Asia Ibrahim
Asia looking out the window during the hard lockdown of the public housing towers.
Supplied

Asia suffers from claustrophobia, something that was compounded by days she spent locked down inside her North Melbourne flat. She explained to The Feed that she is prone to having panic attacks at the best of times, and with something as simple as driving her car.

"I mean I get so anxious that being separated from my kids already is bad enough," Asia said.

Unlike Abdi, she has received some care from health workers during the hard lockdown. She was given medication to help with her anxiety and panic attacks, after a consultation from a doctor via DHHS.

But her nights are still sleepless, she thinks about her young one-year-old daughter who is staying with her mother in the still hard locked down 33 Alfred Street building.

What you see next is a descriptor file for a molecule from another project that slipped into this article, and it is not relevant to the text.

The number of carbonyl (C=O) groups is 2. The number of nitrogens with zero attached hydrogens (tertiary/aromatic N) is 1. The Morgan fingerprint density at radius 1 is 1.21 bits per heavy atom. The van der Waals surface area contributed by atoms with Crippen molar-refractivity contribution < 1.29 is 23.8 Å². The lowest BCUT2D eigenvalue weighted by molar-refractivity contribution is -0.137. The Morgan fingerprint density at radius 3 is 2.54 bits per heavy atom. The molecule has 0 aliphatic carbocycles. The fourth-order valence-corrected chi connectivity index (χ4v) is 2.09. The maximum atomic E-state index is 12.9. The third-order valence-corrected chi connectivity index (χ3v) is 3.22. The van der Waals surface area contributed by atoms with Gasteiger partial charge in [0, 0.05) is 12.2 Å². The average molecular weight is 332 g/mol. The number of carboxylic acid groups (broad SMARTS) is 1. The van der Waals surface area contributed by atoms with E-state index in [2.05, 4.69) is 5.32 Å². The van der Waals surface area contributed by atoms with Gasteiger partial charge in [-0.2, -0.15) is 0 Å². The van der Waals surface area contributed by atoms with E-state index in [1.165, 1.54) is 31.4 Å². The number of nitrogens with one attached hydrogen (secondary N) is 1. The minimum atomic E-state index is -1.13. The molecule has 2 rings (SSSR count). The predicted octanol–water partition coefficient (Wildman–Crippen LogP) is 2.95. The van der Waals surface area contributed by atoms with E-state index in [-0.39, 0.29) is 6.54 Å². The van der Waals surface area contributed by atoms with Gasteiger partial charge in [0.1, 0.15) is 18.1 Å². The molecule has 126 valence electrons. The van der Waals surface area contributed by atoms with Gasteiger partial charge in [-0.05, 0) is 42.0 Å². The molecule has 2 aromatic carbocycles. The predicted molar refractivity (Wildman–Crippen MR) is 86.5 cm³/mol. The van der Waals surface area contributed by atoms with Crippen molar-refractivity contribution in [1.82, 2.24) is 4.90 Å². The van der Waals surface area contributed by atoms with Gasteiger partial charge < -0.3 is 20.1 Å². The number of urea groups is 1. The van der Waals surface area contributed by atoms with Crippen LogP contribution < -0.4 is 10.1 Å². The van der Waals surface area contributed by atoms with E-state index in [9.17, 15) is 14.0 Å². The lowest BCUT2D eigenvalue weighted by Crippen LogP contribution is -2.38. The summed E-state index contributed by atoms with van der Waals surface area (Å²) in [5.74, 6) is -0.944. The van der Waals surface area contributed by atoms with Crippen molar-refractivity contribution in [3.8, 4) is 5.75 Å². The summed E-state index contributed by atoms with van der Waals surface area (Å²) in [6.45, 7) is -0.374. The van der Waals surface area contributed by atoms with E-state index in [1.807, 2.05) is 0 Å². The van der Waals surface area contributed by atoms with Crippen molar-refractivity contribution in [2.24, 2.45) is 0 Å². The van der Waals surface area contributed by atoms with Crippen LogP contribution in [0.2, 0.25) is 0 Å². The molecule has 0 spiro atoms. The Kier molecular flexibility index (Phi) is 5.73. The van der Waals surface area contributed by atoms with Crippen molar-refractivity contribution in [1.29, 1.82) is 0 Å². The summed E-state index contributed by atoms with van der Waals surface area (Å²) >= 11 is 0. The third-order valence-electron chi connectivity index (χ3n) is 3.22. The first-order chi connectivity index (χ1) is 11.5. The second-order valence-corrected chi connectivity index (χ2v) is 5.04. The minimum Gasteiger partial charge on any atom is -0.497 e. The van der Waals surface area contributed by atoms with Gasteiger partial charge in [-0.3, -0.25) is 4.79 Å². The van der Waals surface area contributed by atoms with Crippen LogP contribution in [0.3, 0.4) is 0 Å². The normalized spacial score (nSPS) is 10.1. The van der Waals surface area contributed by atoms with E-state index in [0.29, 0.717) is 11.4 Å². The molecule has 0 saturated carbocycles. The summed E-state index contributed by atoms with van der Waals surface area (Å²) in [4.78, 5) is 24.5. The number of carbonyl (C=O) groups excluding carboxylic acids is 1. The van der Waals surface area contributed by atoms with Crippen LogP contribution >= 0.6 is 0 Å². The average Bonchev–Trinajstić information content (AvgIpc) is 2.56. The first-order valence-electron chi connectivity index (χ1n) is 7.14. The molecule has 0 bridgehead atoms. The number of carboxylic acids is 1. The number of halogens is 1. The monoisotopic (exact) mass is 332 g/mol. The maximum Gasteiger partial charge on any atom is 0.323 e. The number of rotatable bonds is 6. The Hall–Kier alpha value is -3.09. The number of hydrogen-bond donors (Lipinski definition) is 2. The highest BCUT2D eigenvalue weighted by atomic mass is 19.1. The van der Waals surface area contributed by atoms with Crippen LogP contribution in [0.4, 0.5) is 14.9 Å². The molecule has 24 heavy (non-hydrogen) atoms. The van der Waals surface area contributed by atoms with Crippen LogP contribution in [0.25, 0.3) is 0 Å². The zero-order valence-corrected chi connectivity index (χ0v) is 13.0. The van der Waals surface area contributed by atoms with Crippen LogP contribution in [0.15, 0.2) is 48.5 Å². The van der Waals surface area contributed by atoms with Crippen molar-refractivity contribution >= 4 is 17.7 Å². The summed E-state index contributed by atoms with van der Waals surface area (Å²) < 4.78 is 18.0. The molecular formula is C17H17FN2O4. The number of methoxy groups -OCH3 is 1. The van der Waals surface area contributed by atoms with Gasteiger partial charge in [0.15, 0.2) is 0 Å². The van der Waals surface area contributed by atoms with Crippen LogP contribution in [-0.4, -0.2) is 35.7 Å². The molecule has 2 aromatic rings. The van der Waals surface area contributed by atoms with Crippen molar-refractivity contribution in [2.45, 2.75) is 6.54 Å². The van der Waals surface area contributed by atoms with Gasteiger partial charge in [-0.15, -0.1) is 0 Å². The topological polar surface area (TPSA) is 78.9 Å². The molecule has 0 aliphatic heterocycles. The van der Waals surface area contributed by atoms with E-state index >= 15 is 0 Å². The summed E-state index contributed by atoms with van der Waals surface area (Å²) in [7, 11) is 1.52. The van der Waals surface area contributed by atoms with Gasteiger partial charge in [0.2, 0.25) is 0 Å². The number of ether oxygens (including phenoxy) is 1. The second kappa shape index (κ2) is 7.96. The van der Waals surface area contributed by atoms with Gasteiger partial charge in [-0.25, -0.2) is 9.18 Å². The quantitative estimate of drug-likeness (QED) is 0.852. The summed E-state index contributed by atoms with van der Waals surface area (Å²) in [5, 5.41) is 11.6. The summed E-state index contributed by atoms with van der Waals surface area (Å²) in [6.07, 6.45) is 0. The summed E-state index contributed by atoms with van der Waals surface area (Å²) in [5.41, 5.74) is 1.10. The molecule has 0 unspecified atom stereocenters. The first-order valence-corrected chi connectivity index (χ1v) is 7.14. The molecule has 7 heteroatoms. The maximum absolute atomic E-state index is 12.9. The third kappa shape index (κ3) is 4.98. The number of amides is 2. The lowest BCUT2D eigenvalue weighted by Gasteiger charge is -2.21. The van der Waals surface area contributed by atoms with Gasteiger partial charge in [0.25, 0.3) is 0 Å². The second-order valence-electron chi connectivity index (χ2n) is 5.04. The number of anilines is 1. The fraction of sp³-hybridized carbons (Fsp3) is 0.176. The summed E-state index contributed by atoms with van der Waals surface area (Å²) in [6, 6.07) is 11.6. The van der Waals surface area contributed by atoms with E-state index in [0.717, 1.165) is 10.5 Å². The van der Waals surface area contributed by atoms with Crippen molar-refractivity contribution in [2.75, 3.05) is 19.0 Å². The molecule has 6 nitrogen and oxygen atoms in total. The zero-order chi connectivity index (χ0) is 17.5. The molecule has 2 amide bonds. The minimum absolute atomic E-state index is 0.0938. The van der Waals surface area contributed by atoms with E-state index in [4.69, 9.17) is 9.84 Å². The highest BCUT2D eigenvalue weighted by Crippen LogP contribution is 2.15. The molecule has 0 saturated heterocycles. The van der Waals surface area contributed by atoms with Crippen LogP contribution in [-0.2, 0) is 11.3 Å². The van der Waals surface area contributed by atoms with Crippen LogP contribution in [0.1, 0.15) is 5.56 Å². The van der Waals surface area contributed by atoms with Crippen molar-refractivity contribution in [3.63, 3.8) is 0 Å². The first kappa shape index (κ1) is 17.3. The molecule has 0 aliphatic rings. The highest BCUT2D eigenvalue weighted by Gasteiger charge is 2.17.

"I know she's in good hands, but as a mother, I want to be there to know that my child is doing okay," Asia said.

Asia Ibrahim
Asia holding her one-year-old daughter.
Supplied

But even though Asia's building is no longer in hard lockdown, she remains indoors. She has tested positive for COVID-19, which will make any reunion with her daughter further out of reach.

Prior to learning she had COVID-19 or had any symptoms, on the final days of the hard lockdown, Asia grew tired and thought about making a run for it.

"I was at a point where I felt like I just want to run out and if they arrest me it is what it is," Asia said.

Mental health impacts: PTSD, flashbacks, and depression

There are immediate, short, and longer impacts of the hard lockdown, according to Professor Jayashri Kulkarni. The immediate is concerns surrounding food, child safety, and necessary medication.